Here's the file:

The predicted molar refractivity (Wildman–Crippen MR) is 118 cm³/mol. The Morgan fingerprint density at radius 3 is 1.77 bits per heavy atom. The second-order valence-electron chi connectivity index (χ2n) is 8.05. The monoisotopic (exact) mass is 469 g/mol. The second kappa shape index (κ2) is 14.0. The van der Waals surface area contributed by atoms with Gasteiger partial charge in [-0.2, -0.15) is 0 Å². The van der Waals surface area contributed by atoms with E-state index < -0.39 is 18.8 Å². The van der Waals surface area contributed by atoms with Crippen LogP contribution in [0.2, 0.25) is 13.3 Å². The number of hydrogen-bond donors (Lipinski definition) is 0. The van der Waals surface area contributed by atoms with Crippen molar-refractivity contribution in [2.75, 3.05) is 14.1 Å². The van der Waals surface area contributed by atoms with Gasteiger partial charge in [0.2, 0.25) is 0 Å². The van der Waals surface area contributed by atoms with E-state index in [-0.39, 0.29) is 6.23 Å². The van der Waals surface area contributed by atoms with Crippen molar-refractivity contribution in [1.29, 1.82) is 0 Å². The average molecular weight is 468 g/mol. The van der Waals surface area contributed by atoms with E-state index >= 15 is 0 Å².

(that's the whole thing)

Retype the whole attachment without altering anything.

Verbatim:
The predicted molar refractivity (Wildman–Crippen MR) is 118 cm³/mol. The Morgan fingerprint density at radius 3 is 1.77 bits per heavy atom. The second-order valence-electron chi connectivity index (χ2n) is 8.05. The monoisotopic (exact) mass is 469 g/mol. The second kappa shape index (κ2) is 14.0. The van der Waals surface area contributed by atoms with Gasteiger partial charge in [-0.2, -0.15) is 0 Å². The van der Waals surface area contributed by atoms with E-state index < -0.39 is 18.8 Å². The van der Waals surface area contributed by atoms with Crippen LogP contribution in [0.2, 0.25) is 13.3 Å². The number of hydrogen-bond donors (Lipinski definition) is 0. The van der Waals surface area contributed by atoms with Crippen molar-refractivity contribution in [2.75, 3.05) is 14.1 Å². The van der Waals surface area contributed by atoms with Gasteiger partial charge in [0.2, 0.25) is 0 Å². The van der Waals surface area contributed by atoms with E-state index in [-0.39, 0.29) is 6.23 Å². The van der Waals surface area contributed by atoms with Crippen molar-refractivity contribution in [1.29, 1.82) is 0 Å². The average molecular weight is 468 g/mol. The van der Waals surface area contributed by atoms with E-state index >= 15 is 0 Å².